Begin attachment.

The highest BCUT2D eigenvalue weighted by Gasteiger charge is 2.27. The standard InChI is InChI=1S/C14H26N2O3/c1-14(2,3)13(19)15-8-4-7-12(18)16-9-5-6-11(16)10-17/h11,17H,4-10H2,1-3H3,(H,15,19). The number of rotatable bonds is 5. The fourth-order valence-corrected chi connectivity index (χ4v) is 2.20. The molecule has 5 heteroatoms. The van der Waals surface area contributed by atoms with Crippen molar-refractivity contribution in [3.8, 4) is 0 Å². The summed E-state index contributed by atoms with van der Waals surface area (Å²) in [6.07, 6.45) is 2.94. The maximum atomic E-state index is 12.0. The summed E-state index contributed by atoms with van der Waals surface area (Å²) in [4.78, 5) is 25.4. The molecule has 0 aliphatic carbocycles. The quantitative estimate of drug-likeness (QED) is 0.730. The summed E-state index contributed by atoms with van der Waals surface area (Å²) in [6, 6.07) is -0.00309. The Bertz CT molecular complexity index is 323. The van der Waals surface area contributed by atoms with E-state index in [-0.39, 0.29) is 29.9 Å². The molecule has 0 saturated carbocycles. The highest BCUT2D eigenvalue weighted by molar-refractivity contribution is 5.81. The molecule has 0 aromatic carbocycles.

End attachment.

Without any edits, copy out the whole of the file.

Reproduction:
The highest BCUT2D eigenvalue weighted by Gasteiger charge is 2.27. The standard InChI is InChI=1S/C14H26N2O3/c1-14(2,3)13(19)15-8-4-7-12(18)16-9-5-6-11(16)10-17/h11,17H,4-10H2,1-3H3,(H,15,19). The number of rotatable bonds is 5. The fourth-order valence-corrected chi connectivity index (χ4v) is 2.20. The molecule has 5 heteroatoms. The van der Waals surface area contributed by atoms with Crippen molar-refractivity contribution in [3.8, 4) is 0 Å². The summed E-state index contributed by atoms with van der Waals surface area (Å²) in [6.07, 6.45) is 2.94. The maximum atomic E-state index is 12.0. The summed E-state index contributed by atoms with van der Waals surface area (Å²) in [4.78, 5) is 25.4. The molecule has 0 aliphatic carbocycles. The quantitative estimate of drug-likeness (QED) is 0.730. The summed E-state index contributed by atoms with van der Waals surface area (Å²) in [6, 6.07) is -0.00309. The Bertz CT molecular complexity index is 323. The van der Waals surface area contributed by atoms with E-state index in [-0.39, 0.29) is 29.9 Å². The molecule has 0 saturated carbocycles. The highest BCUT2D eigenvalue weighted by molar-refractivity contribution is 5.81. The molecule has 0 aromatic carbocycles.